Side 1, Track 1 (Intro)
Welcome to The Metropolitan, a collective of British Gen-Xers diving into the lost world of our cultural past: the analogue, the not-on-demand-ever, the never repeated and the endlessly repeated.
We grew up acquiring things in roundabout ways. As with school dinners, if you stayed put, you got what you were given. So you had to go out hunter-gatherer-style and track things down. Sometimes it has taken years – decades – to understand what we have seen, read, heard or experienced, but that’s part of the joy, and that’s what The Metropolitan celebrates and explores. You can find out more about us on our ‘About’ page here.
No hot takes, no dunking, no false nostalgia.
At the heart of the weekend, there is a tiny replica of Christmas. Friday is all exhilarated anticipation, like a little Christmas Eve; joyful Saturday is replete and hectic; Sunday is a downbeat Boxing Day, tainted by foreboding of the school or working week. But in Britain in the 1970s and 80s, Sunday was specifically accursed in a way that anyone under 40 will find difficult to comprehend.
Deliberately empty, the sabbath day was a doughy wasteland of listlessness and door-slamming boredom. By the time Thatcher’s government took office in 1979 the conventional expectation of active Christian observance was in full retreat, but the structure of the day facilitated nothing but religion and rest. It was near-impossible to buy anything, go anywhere or have anything approaching a good time. An irritating coalition of church-goers, trades unions and professional harrumphers beat the bounds of Sundays, yelping angrily at any suggestions of change.
The three available TV channels featured a repellent sludge of religious programming, Open University lectures, war films and bad sports; the shops - well, the shops were closed. (As with rationing, Britons can be meaningfully divided into those who remember the Sunday trading laws, and those who don’t.) Coffee shops didn’t really exist unless you lived in Soho, which you didn’t because you weren’t in the Style Council. It didn’t matter, because they wouldn’t have been open anyway. Entertainment options were limited to whatever you already had in the way of books, records and home-recorded video cassettes, most of which you had already consumed at least five times. There was you, your family members, the contents of your bedroom and the whistling sound of the inside of your head. Entire cohorts of seventeen year olds were reduced to going to the swings.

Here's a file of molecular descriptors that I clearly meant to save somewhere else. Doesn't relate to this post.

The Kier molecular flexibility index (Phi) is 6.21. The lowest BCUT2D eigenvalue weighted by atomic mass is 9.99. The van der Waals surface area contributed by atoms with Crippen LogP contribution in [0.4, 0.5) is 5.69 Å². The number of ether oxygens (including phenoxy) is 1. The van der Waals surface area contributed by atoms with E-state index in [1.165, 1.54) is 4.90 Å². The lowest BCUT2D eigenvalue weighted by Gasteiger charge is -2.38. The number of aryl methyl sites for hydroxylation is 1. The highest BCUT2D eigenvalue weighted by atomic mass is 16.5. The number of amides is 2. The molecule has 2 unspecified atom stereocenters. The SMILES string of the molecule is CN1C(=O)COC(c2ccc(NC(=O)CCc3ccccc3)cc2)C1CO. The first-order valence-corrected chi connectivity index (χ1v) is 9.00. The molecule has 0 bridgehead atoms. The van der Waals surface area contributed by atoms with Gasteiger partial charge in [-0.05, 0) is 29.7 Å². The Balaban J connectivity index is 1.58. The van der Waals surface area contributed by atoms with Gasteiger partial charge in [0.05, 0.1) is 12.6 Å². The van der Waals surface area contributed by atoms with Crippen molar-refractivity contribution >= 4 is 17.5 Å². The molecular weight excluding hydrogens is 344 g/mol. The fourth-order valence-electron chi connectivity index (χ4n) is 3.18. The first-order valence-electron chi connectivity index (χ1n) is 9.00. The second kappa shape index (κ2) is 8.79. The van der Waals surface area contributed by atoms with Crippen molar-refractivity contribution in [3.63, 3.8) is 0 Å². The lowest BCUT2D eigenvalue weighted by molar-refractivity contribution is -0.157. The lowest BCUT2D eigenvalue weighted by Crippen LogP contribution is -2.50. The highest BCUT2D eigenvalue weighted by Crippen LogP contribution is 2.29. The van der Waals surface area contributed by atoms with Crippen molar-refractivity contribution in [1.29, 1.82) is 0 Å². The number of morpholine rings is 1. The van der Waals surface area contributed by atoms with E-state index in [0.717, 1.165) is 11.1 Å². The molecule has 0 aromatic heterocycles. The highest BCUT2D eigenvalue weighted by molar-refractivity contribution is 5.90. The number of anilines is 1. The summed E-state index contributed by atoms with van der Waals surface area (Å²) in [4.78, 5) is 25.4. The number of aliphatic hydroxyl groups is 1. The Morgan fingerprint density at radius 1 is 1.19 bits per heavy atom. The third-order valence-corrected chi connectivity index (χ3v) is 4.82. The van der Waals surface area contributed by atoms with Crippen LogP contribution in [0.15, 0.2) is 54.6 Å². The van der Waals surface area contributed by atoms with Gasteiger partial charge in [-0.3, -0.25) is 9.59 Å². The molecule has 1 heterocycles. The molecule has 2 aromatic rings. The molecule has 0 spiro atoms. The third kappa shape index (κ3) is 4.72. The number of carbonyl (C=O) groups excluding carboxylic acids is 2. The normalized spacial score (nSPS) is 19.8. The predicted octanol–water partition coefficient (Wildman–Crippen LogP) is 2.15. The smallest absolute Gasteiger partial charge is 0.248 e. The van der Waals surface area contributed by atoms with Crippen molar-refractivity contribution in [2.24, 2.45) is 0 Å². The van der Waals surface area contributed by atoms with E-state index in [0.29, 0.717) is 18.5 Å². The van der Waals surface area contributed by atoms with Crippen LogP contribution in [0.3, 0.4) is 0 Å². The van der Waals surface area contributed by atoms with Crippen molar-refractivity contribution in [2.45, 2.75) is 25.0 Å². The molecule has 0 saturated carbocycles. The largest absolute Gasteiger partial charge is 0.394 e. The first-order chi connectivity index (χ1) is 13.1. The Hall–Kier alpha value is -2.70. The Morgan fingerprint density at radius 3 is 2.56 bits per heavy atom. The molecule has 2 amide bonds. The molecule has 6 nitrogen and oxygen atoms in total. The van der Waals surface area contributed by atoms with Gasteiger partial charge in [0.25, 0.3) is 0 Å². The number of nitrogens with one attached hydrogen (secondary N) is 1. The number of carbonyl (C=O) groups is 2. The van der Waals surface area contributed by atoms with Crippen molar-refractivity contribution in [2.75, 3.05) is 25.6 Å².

This experience - relative cultural abundance punctuated by featureless Sundays - is peculiar to people who were young in Britain in the 1970s and 80s. For our parents, 70s Sundays seemed like a carnival of riotous good times. Their cultural markers were even more desolately spaced: space Christian Dan Dare in The Eagle, a weekly chance to see The Lone Ranger doing dashing cultural appropriation at the Saturday morning matinee, a battered copy of Black Beauty proceeding ceremonially around all the children in a family.
They grew up, but options remained limited. There was Out, at the theatre or the dance hall, or In, with the radio and the newspaper. Almost all were tightly controlled by bodies whose explicit function was to maintain standards of ‘public decency’; the BBC ran all the channels and the Lord Chamberlain licensed the West End theatres.
Theses young people rebelled into excess: pirate radio, the 1968 Theatre Act, angry young men, Oz newspaper, Lady Chatterley’s Lover, Elvis’s hips and Mick Jagger’s lips. The world was consumed, and exploded: everything was permitted, as long as you were young (and a man). The freedom to be heard, to be a person in the world, untrammelled. The freedom to be you and, more importantly, me.
By the 1970s and 1980s these people, forged in the explosion of the preceding decades, were running TV and radio stations, commissioning books and writing magazines. Fresh from chaos and liberation, they gave the young Generation X their honest best efforts at intelligent, altruistic curation. Oliver Postgate, Biddy Baxter and Kaye Webb; David Hepworth and Mark Ellen, Tony Wilson and Alan McGee; John Lloyd and Alex Cox, James Burke and John Peel. For the first time, there were some non-U voices at the top of the cultural waterfall - and also a certain public service altruism. At each step, a thoughtful adult offered a guiding hand: have you read this? Have you heard this? Have you seen this? Does this interest you? Does this make you laugh?